Twin Cities Jewish community groups mourn Pittsburgh 'atrocity'

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PITTSBURGH, PA - OCTOBER 27: People gather for a interfaith candlelight vigil a few blocks away from the site of a mass shooting at the Tree of Life Synagogue on October 27, 2018 in Pittsburgh, Pennsylvania. (Photo by Jeff Swensen/Getty Images)

As news of the Pittsburgh synagogue shooting came to light Saturday morning, Twin Cities-area synagogues and Jewish community groups responded with messages of mourning, unity and, most of all, strength. 

Minnesotans all shared in the mourning of the people of Pittsburgh Saturday, but Sunday, the Twin Cities Jewish community will gather officially for a service of healing and support. 

The event will take place at 3 p.m. Sunday at Temple Israel at 2323 Fremont Ave. S, in Minneapolis.

Across the Twin Cities, law enforcement officials announced Saturday increased patrols and security at synagogues and Jewish community centers. 

As law enforcement took steps to keep these communities safe, Jewish community leaders released some powerful statements.

In addition, Gov. Mark Dayton ordered all flags in Minnesota to be flown at half-staff in honor of the victims of the attack. 

Here are statements from Temple Israel of Minneapolis, Jewish Family Service of St. Paul and Jewish Community Action. 

Temple Israel of Minneapolis:

Dear Temple Israel Family,

This morning as Jewish communities gathered around the country to mark Shabbat with worship and song, and we gathered to celebrate one of our learners becoming Bat Mitzvah, we learned that -- yet again -- freedom of religion has been met with violence in our country. We were horrified to hear the news that Tree of Life Or L'Simcha Synagogue in Pittsburgh, PA was the target of a shooting.

While the details of this tragedy continue to emerge, this act of anti-Semitism feels very close to home. As we continue to worship and study together as a community, our minds and hearts are with the families of the victims and with the entire Jewish community of Pittsburgh.

 At Temple Israel, we have always taken security seriously, regardless of incidents such as today's tragedy. We allocate significant resources for visible and non-visible security measures every day. In light of this incident, our clergy and staff, together with our security team, have been in constant communication with our partners at the Minneapolis Police Department, Jewish Community Relations Council, and the Department of Homeland Security.

 Here in Minneapolis, our Christian and Muslim clergy partners have reached out to Rabbi Zimmerman to share their horror and sadness, and to let us know that the Jewish community is in their prayers. In light of this act of violence and hatred, we offer this prayer:

God of our ancestors, help us to uphold the teachings and traditions of the Torah, to pursue righteousness and compassion, justice and mercy, love and friendship, peace and understanding. May Your shelter of peace spread over us, over the entire Jewish people, and over all who dwell on earth.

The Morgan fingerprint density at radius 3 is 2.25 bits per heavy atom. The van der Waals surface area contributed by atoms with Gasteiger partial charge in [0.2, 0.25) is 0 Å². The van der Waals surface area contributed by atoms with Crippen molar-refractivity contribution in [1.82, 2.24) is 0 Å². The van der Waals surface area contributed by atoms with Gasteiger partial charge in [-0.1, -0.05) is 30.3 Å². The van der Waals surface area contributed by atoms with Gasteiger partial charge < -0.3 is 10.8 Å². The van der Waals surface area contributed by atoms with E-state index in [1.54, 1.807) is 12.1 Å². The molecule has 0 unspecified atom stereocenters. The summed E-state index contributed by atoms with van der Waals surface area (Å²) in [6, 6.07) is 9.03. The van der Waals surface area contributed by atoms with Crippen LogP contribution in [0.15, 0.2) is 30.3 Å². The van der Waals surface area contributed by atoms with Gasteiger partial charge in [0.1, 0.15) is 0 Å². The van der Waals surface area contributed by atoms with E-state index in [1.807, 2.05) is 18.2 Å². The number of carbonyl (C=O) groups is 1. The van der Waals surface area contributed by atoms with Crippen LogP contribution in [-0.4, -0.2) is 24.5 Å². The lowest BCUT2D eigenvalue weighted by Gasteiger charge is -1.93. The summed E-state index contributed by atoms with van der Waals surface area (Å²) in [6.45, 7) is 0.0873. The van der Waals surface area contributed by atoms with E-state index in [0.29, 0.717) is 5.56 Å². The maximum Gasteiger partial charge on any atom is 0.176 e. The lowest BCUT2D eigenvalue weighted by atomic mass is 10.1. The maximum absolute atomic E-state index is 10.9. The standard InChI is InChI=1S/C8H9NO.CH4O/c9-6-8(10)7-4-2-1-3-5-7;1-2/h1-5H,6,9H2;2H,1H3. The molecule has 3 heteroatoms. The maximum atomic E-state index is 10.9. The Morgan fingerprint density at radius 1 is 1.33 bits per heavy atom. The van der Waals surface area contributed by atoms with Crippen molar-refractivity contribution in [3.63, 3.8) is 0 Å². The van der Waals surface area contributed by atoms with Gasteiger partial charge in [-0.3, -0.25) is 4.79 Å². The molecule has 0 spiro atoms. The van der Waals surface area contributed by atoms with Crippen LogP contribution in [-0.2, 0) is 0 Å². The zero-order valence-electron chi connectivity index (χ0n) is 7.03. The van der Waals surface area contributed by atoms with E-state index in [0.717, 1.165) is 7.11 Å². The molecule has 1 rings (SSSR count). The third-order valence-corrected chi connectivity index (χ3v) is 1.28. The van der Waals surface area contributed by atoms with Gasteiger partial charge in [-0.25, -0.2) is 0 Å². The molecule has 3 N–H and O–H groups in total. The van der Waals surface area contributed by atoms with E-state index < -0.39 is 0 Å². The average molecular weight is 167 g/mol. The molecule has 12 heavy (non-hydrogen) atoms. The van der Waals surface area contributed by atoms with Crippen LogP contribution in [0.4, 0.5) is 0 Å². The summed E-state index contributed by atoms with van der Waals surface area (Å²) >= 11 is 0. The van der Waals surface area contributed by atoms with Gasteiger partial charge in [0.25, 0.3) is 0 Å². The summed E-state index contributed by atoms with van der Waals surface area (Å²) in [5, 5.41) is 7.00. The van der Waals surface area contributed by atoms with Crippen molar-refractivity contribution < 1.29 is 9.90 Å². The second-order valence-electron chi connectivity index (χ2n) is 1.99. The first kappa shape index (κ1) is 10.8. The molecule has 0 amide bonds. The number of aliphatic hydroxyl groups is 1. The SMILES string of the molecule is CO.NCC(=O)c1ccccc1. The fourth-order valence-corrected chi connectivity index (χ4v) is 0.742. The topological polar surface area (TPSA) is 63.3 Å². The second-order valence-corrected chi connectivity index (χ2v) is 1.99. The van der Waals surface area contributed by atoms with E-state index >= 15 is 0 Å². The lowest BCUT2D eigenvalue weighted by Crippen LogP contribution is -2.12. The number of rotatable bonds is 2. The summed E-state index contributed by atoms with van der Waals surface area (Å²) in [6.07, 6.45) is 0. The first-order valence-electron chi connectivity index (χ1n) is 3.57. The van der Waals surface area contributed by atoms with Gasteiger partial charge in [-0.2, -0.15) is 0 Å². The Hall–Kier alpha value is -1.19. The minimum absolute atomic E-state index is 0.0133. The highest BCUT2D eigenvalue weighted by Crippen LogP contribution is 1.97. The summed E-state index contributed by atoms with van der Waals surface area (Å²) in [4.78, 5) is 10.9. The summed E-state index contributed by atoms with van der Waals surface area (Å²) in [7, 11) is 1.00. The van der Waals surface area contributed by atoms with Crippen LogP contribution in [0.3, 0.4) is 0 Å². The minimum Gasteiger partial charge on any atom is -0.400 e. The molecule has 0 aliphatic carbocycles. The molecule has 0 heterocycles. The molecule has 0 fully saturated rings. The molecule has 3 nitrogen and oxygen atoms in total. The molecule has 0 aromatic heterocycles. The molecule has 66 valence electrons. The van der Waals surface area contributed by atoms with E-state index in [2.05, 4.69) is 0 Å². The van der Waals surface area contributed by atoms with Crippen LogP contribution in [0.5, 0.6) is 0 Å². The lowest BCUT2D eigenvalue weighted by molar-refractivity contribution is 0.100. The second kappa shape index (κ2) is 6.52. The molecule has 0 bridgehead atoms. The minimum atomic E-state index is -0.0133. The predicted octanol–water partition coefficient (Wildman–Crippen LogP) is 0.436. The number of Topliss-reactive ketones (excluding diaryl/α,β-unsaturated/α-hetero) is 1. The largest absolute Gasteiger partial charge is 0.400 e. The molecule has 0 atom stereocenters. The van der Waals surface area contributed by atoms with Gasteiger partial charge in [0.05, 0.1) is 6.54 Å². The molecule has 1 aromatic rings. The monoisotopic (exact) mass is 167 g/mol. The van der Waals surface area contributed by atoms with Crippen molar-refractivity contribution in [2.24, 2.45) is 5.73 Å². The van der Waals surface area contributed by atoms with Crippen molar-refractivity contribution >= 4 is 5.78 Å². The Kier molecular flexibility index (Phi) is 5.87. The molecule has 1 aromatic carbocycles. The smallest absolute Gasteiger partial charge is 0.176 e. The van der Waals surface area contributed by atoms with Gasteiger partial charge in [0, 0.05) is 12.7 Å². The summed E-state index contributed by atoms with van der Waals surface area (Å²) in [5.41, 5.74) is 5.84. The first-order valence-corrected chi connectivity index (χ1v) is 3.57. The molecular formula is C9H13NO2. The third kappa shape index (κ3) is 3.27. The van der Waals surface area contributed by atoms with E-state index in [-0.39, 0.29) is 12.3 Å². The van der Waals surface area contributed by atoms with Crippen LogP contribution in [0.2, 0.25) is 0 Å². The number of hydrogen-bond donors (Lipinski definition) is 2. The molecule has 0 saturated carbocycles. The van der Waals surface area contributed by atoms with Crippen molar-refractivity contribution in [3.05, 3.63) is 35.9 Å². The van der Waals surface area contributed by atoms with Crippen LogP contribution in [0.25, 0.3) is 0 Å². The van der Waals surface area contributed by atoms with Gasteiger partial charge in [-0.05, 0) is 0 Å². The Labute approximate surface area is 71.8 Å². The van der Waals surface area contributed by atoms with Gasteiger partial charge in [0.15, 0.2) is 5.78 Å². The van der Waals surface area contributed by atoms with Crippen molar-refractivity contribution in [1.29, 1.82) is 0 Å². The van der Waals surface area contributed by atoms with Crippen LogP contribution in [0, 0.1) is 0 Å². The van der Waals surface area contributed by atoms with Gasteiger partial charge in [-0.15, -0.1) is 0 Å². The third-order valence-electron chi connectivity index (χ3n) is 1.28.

L'shalom (toward peace),

Rabbi Marcia A. Zimmerman Senior Rabbi June & Alvin Perlman Senior Rabbinic Chair Tom Hoffman President, Board of Directors Anne Rasmussen CFO/COO

Jewish Family Service of St. Paul statement:

Jewish Family Service of St. Paul (JFS) Chief Executive Officer Ted Flaum has issued a statement regarding the terror attack at the Tree of Life synagogue in Pittsburgh. “The atrocity that occurred in Pittsburgh today is difficult to comprehend. We hold the grieving in our hearts and pray for their comfort,” said Flaum. “Here in our own community, we want to extend our chaplaincy and counseling services to everyone with the hope that we can somehow make sense of the senseless.”

Jewish Community Action Statement:

As you may have heard already, a neo-Nazi, shouting anti-Semitic slurs, walked into the Tree of Life Congregation in Pittsburgh and killed eleven people. 

We grieve for the members of Tree of Life, for the friends and family of the victims, for the Jewish community of Pittsburgh, and for own community who we know are in shock and mourning. And we are heartbroken that this shooting took place on the day parents and friends were celebrating a bris – the welcoming of their eight-day-old boy into his new community. 

But most of all, we are here. We are standing beside you. We are sending you all of our strength, and our faithfulness, and our love. We are here for you, as partners in grief. And we are here for you as partners in healing. We hope you have the space to care for yourself – to rest; to cry; to simply take a breath.

We are here to say that while we may be frightened, we will not be terrorized. While we may be shocked, we will not be silenced. And while racists, sexists, transphobes, bigots, and anti-Semites may try to separate us, we join our hands with our Black, Brown, Muslim, Queer, Indigenous, undocumented and disabled family to say:

They tried to bury us.

They did not know we were seeds.